Pamela Geller, the outspoken head of the American Freedom Defense Initiative, has spoken out after her group's Mohammed Cartoon event was targeted in a shooting attack by Muslim terrorists on Sunday night..
In an interview with CNN, Geller lashed out at the media "elites" for criticizing her group – the attackers' intended victims – as opposed to radical Islamists responsible for such violent attacks.
The event had offered a $10,000 award for the best cartoon depicting the founder of Islam, Mohammed, and featured a speech by Dutch MP Geert Wilders, among other prominent critics of Islam.
Depictions of Mohammed are forbidden by Islam, and many Muslim extremists have attempted to enforce those blasphemy laws globally – most notably culminating in the slaughter of the staff of the French satirical magazine Charlie Hebdo earlier this year.
The prize was won by an ex-Muslim, Geller noted, as she responded to a grilling by her interviewer, who asked whether she realized "just how dangerous an event like this could be?"
"It's dangerous because increasingly we are abridging our freedoms so as not to offend savages," Geller shot back.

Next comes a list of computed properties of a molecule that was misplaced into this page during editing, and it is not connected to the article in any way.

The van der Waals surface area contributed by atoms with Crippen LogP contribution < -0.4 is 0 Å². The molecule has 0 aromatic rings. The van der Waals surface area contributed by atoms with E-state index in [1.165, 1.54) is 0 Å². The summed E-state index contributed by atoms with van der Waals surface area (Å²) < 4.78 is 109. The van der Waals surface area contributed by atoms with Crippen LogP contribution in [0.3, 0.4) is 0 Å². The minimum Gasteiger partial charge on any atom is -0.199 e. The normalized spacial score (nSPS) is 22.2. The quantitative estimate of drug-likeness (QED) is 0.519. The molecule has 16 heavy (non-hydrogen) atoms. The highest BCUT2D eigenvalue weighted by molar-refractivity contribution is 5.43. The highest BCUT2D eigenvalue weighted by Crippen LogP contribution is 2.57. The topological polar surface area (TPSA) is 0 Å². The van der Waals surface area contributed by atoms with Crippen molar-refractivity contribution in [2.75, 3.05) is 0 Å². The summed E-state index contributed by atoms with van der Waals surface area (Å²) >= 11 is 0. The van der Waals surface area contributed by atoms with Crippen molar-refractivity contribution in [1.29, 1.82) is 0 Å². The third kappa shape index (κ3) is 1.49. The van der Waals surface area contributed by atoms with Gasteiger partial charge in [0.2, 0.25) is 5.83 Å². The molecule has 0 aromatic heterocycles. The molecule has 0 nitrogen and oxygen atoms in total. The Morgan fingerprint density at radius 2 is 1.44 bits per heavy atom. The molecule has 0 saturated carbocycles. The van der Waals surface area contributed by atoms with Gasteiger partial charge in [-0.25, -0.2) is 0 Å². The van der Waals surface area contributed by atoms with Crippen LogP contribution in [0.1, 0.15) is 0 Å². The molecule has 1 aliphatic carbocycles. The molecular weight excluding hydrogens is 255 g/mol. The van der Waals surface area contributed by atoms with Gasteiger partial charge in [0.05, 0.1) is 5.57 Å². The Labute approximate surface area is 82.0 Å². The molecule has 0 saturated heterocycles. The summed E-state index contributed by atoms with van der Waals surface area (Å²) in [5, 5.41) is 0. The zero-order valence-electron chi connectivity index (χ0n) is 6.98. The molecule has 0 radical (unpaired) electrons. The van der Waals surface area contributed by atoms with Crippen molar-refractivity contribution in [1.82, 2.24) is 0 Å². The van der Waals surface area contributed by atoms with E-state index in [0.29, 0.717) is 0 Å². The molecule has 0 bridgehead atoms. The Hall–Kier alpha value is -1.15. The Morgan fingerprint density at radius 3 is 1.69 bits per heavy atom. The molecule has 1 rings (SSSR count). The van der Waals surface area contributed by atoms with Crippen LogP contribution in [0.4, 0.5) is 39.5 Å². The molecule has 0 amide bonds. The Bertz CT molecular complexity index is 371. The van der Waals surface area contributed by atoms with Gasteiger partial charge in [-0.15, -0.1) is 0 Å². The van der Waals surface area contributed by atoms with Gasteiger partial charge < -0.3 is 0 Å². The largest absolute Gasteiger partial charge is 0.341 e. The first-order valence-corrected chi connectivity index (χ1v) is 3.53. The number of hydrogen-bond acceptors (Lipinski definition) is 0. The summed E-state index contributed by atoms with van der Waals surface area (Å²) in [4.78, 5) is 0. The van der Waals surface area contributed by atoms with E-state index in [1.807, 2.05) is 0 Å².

"The very idea that if something offends me or if I'm insulted by something, I'll kill you, and that way I can get my way – and somehow this is OK with members of the elite media and academia – is outrageous."
Geller insisted that the event was an attempt to push back against such attacks on freedom of expression.
"We have to have this conversation, and the fact that we have to spend upwards of $50,000 dollars in security speaks to how dangerous and how in trouble freedom of speech is in this country," she said, before taking a direct swipe at the media itself.
"And then we have to get on these news shows and somehow we – those who are targeted, those who were going to be slaughtered – are the ones who get attacked, speaks to how morally inverted this conversation is.
"I'm not concerned with Muslims, especially peaceful Muslims. I am concerned with the 25% which support Sharia; I am concerned with the amputations and the female genital mutilation and the honor violence; I am concerned that the media whitewashes and scrubs this. I am concerned for the victims."
Following the Charlie Hebdo attacks in particular, some western media outlets were accused of "betrayal" after self-censoring in order not to "offend" Muslims, by refusing to show the front cover of the paper's post-massacre issue, which featured a picture of Mohammed.
Free speech advocates argue that by doing so media outlets are essentially granting victory to Islamist terrorism, and betraying their raison-detre of upholding freedom of speech and expression.